The rally in the Dow exacerbated the rise in carry trades but those currency pairs already began to trend higher before the US stock market even opened. The initial sell-off in the Japanese Yen was triggered by the nonchalant attitude of the Ministry of Finance towards the carry trade.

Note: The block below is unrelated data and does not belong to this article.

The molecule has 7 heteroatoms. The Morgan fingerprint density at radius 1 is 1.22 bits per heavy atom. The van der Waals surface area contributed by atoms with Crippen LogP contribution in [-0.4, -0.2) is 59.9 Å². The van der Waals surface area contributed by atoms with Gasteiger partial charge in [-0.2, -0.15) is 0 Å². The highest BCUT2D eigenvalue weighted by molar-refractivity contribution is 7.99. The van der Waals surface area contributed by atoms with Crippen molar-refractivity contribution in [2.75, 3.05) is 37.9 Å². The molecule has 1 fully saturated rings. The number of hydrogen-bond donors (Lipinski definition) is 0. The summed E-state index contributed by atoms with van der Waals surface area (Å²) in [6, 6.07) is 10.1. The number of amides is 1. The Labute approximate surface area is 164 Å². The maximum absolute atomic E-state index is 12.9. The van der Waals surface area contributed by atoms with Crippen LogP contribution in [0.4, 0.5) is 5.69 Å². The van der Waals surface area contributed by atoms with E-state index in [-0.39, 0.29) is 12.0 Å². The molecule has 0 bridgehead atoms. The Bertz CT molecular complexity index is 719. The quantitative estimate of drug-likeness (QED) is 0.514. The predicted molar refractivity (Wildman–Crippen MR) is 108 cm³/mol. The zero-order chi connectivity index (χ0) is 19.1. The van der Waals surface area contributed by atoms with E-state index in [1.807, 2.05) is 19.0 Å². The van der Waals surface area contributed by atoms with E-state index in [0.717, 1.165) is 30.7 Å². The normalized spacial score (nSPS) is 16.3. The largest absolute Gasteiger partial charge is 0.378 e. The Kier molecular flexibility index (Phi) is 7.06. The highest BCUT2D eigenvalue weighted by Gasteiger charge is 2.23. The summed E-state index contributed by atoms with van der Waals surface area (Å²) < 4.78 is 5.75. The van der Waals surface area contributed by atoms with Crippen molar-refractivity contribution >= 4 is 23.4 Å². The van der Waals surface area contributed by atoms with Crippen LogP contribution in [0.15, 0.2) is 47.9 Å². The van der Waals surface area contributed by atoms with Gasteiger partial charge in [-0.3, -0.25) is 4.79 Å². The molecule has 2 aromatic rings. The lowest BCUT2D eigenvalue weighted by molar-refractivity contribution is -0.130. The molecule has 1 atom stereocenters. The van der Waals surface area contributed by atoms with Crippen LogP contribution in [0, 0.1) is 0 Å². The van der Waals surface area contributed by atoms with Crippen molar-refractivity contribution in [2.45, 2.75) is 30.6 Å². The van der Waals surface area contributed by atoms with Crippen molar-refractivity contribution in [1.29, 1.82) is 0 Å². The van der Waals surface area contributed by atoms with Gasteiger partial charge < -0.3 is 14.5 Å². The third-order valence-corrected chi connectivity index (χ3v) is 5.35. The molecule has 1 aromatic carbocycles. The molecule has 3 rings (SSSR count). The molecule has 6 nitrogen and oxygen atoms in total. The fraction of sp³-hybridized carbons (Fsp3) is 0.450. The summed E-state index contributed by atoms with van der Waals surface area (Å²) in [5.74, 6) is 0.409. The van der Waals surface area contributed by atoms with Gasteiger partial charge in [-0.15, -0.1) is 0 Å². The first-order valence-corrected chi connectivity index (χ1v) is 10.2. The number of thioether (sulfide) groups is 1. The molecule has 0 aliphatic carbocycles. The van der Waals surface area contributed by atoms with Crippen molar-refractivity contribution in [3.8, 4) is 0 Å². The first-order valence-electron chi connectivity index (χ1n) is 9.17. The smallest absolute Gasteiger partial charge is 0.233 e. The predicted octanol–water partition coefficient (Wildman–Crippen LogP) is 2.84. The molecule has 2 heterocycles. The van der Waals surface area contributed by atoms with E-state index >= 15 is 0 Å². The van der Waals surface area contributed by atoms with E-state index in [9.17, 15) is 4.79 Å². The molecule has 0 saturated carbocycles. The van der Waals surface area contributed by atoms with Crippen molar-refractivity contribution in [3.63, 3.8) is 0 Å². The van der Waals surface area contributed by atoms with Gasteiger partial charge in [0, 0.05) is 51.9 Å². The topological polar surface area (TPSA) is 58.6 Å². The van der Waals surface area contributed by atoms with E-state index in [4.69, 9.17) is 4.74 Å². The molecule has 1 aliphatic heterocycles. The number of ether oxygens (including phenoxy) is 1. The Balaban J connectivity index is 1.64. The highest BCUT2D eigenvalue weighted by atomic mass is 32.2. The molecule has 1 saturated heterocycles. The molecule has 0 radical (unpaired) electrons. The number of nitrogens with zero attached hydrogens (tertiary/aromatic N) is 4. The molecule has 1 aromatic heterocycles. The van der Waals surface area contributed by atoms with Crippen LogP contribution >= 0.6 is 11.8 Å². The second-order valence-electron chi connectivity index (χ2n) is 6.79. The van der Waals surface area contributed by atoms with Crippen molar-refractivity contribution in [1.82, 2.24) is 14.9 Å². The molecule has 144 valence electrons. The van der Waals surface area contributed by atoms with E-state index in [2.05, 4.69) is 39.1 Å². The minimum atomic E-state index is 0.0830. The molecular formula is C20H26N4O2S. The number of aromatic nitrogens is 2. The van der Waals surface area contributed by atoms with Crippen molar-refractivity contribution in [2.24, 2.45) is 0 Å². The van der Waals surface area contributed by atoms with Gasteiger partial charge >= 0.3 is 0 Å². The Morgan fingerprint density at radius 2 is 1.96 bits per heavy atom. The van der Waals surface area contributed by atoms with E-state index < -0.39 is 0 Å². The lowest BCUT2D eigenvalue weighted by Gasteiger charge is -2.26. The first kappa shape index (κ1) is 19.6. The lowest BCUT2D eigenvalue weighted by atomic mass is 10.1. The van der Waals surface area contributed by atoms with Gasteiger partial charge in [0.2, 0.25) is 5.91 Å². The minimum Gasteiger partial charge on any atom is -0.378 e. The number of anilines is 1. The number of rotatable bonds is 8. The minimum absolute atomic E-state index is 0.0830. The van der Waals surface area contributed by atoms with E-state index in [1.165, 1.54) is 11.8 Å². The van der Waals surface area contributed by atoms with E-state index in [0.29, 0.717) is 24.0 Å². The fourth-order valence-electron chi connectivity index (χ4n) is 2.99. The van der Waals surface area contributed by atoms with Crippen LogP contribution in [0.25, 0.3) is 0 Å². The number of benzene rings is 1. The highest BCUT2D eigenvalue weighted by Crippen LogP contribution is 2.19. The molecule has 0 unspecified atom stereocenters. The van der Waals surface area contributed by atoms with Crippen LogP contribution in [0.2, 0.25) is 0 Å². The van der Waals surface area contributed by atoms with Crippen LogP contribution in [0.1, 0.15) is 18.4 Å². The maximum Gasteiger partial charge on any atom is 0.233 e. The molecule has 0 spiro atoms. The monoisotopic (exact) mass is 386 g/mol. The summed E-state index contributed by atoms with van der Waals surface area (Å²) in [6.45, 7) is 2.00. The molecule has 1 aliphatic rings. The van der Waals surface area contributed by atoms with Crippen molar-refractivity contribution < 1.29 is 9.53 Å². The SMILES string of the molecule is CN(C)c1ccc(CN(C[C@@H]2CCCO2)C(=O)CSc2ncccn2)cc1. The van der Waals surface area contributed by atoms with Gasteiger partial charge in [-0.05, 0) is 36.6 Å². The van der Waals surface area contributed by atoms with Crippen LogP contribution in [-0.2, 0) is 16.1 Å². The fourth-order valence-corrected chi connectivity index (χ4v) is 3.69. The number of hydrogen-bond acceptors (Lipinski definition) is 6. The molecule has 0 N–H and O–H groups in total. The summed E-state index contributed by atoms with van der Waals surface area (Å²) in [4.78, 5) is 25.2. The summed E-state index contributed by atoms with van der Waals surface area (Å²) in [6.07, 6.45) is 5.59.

MoF Watanabe said that there is “no immediate risks of carry trade unwind” and that any unwind would be “small compared to the entire FX market.” The Japanese government is clearly not concerned about the Japanese Yen strengthening. In fact, they probably will welcome it since it automatically tightens the economy and therefore reduces the need for a premature interest rate hike. Despite the weakness in the Yen, companies are not sharing the wealth with the people in the country and as a result, growth has been tepid. Machinery orders for April increased less than expected. The Japanese economic calendar was very light this week but it will pick up significantly in the week ahead with the second release of GDP, CGPI, consumer confidence, the current account, and industrial production due for release. The Bank of Japan will be meeting to decide on monetary policy, but interest rates are not expected to be changed.